Sunday

Have Threats In The Courts Become a Fact of Life?

This twittering piece in the NYT highlights the perfectly predictable responses to the Atlanta shooting. The most disturbing bit to me, of course was the bit about the attack on a public defender:

"While it might seem counterintuitive that a defendant would attack his own lawyer, some public defenders say it is commonplace for their clients to disparage them.

"In any prison, the person most inmates name as responsible for them being there is 'the dump truck P.D.,' " said David Coleman, the public defender in Contra Costa County, Calif. "Thus, the razor or weapon used against a public defender is all too common."

Ah...yes, our clients disparage us constantly (and often with good reason) but attacks? "all too common?" what does that mean? How many wouldn't be all too common? I expect more from my PD brethren--a more sanguine approach, a more levelheaded acceptance that violence happens everywhere, it will always happen, and that the answer is that you deal with it effectively when it does. Otherwise, we'll soon be looking at having our allegedly dangerous clients tried from their cells.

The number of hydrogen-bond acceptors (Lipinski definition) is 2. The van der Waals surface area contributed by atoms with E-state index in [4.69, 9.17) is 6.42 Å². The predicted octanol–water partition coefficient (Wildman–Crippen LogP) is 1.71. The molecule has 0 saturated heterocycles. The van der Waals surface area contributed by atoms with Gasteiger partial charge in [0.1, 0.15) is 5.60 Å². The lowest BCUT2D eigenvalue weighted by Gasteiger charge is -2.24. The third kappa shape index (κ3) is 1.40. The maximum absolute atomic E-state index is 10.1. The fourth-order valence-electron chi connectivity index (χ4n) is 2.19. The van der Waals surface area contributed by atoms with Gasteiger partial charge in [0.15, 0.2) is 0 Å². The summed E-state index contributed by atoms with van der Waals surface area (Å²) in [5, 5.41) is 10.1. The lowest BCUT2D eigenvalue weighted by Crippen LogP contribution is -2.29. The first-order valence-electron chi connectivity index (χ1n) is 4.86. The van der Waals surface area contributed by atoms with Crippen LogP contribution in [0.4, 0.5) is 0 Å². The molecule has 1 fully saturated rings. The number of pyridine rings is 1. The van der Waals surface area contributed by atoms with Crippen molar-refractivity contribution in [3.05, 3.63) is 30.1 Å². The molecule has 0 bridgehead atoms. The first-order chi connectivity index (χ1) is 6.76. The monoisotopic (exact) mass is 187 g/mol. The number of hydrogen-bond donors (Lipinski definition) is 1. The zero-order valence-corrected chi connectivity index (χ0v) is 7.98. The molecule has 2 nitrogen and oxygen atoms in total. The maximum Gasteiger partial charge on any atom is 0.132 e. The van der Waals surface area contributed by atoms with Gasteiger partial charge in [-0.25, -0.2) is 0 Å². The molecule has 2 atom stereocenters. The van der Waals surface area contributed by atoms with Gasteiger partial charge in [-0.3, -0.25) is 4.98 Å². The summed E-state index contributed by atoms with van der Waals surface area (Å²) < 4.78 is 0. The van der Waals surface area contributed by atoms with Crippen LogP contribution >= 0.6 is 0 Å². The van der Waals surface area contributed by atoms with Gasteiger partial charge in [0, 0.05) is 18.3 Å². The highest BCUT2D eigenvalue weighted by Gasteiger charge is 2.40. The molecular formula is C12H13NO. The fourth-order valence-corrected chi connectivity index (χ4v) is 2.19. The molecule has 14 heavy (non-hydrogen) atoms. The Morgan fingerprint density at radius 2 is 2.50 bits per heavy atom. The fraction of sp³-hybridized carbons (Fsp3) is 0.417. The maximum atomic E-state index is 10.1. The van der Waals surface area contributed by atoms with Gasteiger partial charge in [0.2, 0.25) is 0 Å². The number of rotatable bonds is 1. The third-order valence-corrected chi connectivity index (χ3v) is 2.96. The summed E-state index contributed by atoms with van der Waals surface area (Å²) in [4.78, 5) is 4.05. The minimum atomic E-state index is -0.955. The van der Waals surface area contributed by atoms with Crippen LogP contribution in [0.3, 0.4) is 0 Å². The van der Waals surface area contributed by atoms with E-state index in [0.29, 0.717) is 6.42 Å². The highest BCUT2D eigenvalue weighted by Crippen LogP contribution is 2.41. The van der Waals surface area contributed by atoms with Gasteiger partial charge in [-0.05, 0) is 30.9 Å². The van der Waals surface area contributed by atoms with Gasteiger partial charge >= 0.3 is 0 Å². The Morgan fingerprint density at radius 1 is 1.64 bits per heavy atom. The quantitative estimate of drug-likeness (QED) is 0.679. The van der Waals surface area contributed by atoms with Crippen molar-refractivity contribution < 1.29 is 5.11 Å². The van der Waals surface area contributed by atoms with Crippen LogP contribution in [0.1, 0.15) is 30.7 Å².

1 comment:

mark said...

If their experiance with a PD is anything like mine, I cant blame those who believe the main reason they are in jail is because of the PD attorney who handled their case.
I was assigned a PD attorney with less than two years as a member of the Bar. She completely bungled my case at a hearing to suppress. The prosecuter had a field day. She was not prepared , she cited ancient case law when I had provided her with three pages of more current cites, she allowed the prosecuter to pry testemony from me that incriminated me, she allowed testemony that was unsubstantiated by evidense and did nothing when the officer flat out lied even though I had absolute proof that he had given false testemony, she just sat there.
She was satisfied with resigning herself to the philosophy that motions to supress are hard to win so just plead guilty and take the diversion. She was blatantly incompetent and now I am looking at a conviction based on a fabricated lie from a police officer under oath. Worthless representation from the office of David Coleman